NASA’s Juno Space Probe Sends Back Stunning Images of Jupiter

juno probe nasa jupiter mission

(Image via Rafael Ruiz)

Traveling 1.74 billion miles over 5 years, NASA's Juno space probe entered Jupiter's polar orbit on July 5, 2016. Set to explore the Solar System's largest planet until 2018, the Juno probe will provide valuable information previously unavailable to scientists.

Why study Jupiter? Being the largest planet in our Solar System, scientists believe it to be the cornerstone of planet formation. Its huge mass clearly has an influence on other planets, asteroids, and comets, so an in-depth understanding of Jupiter will help us comprehend all planets. Juno's missions will specifically be looking to see when Jupiter was formed, helping untangle competing theories about its history.

Juno isn't the first space probe to look into the giant planet, though. For eight years, until 2003, the Galileo spacecraft carried out research about Jupiter. However, the Juno probe is unique in that it's powered only by solar panels, something more commonly used in satellites orbiting Earth.

On March 27, 2017, the spacecraft completed its fifth flyby of Jupiter. Traveling 2,700 miles over the planet's cloud tops, Juno raced at a speed of 129,000 miles per hour. “This will be our fourth science pass—the fifth close flyby of Jupiter of the mission—and we are excited to see what new discoveries Juno will reveal,” shared Scott Bolton, from the Southwest Research Institute in San Antonio, just prior to the flyby. “Every time we get near Jupiter’s cloud tops, we learn new insights that help us understand this amazing giant planet.”

Already, interesting discoveries have been made. For instance, scientists have realized that Jupiter's magnetic fields are much more complex than previously thought. And the areas that give the planet's cloud tops their unique look appear to extend deep into its interior. Surely as the Juno probe continues its mission, more new and exciting developments will follow.

junocam nasa

(Image via Wikipedia)

What is the JunoCam?

The JunoCam is a visible light camera and telescope that beams back images of Jupiter taken from the Juno probe. Specifically, its images are used in public outreach, with the RAW images published for amateur astronomers to download and post-process. In fact, most of the photographs in this article were retouched by people following Juno's course.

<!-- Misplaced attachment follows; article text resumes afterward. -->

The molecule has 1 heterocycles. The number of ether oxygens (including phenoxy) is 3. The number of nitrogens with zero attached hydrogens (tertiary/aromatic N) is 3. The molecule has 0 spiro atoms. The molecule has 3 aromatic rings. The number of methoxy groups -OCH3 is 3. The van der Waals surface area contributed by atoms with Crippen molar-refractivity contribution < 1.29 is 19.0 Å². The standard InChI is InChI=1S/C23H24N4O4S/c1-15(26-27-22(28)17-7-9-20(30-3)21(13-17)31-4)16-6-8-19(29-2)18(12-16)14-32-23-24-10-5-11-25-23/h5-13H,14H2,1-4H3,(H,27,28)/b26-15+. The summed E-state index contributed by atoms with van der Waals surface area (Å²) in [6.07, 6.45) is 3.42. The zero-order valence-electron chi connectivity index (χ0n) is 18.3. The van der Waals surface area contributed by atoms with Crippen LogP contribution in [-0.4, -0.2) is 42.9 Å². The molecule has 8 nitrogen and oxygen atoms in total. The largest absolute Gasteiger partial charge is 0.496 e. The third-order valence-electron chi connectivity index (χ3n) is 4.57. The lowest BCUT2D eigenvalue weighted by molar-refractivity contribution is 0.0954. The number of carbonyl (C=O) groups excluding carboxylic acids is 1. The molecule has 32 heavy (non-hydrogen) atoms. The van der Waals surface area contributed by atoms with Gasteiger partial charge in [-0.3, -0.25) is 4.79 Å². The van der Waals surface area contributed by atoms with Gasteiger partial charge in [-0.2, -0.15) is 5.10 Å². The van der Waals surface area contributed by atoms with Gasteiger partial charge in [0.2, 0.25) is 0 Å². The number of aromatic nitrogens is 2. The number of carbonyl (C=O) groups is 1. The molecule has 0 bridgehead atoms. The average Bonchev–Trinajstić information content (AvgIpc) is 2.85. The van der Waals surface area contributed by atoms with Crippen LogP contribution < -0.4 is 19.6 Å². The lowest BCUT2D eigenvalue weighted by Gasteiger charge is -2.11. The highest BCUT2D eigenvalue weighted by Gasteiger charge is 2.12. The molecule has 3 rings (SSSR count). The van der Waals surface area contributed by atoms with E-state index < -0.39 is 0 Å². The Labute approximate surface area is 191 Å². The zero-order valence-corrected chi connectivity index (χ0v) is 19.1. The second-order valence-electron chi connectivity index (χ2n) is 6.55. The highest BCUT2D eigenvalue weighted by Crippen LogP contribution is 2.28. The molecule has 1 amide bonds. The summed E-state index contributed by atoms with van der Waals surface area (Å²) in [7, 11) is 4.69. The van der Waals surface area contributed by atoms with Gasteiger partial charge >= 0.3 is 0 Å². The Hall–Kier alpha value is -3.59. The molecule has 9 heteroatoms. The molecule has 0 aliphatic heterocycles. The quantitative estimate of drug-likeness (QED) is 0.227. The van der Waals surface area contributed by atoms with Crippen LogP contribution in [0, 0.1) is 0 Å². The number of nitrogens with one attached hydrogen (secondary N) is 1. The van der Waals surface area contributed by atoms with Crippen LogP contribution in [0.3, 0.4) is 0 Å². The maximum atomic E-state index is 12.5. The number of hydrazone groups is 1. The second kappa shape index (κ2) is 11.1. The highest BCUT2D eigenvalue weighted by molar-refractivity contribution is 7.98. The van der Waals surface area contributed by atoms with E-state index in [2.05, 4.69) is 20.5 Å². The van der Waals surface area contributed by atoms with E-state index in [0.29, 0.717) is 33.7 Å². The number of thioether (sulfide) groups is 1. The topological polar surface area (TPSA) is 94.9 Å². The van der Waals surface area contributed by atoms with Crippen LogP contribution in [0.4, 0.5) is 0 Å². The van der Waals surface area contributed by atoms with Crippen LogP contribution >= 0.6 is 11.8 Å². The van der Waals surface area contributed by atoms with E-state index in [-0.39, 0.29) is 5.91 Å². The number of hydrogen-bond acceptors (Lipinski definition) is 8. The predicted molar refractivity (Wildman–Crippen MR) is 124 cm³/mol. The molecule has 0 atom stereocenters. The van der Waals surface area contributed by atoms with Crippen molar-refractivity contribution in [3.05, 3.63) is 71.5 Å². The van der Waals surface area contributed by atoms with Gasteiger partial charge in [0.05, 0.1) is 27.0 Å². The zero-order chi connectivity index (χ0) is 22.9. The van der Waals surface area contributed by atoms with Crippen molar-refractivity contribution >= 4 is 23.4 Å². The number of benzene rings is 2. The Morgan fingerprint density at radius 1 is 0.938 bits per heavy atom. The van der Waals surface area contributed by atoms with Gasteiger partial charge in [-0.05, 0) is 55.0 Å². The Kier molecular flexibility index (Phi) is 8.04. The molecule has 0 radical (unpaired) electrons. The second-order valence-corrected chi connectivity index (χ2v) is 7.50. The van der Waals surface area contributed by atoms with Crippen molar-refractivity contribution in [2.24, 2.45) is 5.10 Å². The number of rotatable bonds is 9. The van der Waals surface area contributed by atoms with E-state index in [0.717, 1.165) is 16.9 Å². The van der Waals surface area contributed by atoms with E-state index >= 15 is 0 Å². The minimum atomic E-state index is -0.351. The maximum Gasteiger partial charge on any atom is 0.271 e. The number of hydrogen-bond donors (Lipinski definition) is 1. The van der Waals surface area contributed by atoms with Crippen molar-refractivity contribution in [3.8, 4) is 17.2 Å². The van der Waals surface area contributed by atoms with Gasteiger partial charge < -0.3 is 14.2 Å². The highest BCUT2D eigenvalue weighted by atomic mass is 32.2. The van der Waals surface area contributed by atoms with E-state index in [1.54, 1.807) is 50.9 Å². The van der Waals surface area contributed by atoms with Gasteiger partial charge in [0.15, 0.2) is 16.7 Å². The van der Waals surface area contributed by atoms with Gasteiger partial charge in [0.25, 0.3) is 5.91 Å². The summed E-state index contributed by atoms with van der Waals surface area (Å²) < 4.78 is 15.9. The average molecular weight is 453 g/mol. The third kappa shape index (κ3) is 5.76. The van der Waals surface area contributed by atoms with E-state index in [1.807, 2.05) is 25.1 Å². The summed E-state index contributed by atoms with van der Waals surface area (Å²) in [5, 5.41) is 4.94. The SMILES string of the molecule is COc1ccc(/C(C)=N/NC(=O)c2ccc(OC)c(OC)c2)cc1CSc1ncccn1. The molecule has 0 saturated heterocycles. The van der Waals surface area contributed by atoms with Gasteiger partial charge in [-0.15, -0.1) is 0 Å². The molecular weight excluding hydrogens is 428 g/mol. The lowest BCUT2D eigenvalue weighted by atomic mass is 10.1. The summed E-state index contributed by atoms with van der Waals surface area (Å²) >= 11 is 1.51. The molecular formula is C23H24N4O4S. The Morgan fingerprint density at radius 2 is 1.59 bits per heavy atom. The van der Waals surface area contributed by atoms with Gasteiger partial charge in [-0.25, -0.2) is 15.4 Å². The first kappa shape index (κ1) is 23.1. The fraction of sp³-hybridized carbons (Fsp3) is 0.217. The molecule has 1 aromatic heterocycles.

The JunoCam has a 58-degree field of view with four filters, allowing for unprecedented images of Jupiter. “Junocam is a wide-angle camera designed to capture the unique polar perspective of Jupiter offered by Juno’s polar orbit. Junocam’s four-color images include the best spatial resolution ever acquired of Jupiter’s cloud tops,” write researchers in a paper for the Southwest Research Institute. “Junocam is on the spacecraft explicitly to reach out to the public and share the excitement of space exploration. The public is an essential part of our virtual team: amateur astronomers will supply ground-based images for use in planning, the public will weigh in on which images to acquire, and the amateur image processing community will help process the data.”

juno probe nasa jupiter mission

South Pole Storms, Rendering. (Image via Rachel Richards)

 

juno spacecraft nasa jupiter research

A fictional work, paying homage to one of the cultural icons of science fiction. Millennium Falcon image from “The Empire Strikes Back” film. (Image via NASA/SwRI/MSSS/Shawn Handran)

How can I help NASA?

Public outreach is fundamental to the Juno probe's missions. NASA asks that professional and amateur astronomers upload telescopic images of Jupiter in order to help them plan upcoming missions. There is even a list of planned observations to help you figure out what information NASA is looking for.

If you are instead interested in photography, all of JunoCam's RAW images are uploaded and free for the public to use in post-processing. NASA encourages creativity as well, with fictional Millennium Falcon inspired images in their featured gallery. It's this true interactive exchange of information that makes the Juno mission unique. In fact, every time Juno is in orbit and taking photos, the public can vote for their favorite captures.

juno probe nasa jupiter mission

Jupiter's great red spot as viewed from the South Pole. (Image via NASA/JPL-Caltech/SwRI/MSSS/Phablo Araujo)

juno spacecraft nasa jupiter research

Close in Jupiter's south pole. (Image via Phablo Araujo)

What's next for the Juno space probe?

Juno is set to continue flybys until it descends into Jupiter's atmosphere in 2018 after 37 orbits. This will cause the space probe to disintegrate, which should control debris. Juno's next orbit is set for May 19, 2017, so stay tuned for more incredible images of the Solar System's largest planet.

juno probe nasa jupiter mission

An imagined view from a small, rocky object near Jupiter. Alongside the JunoCam photograph of Jupiter, this image composite includes Galileo images of Europa and Io. (Image via InvaderXan / supernovacondensate.net)

juno spacecraft nasa jupiter research

Jupiter on P1 Approach, August 27. (Image via NASA/JPL-Caltech/SwRI/MSSS/J. Major)

This short video explains what Juno is hoping to discover about the Solar System's largest planet during its 37 orbits.

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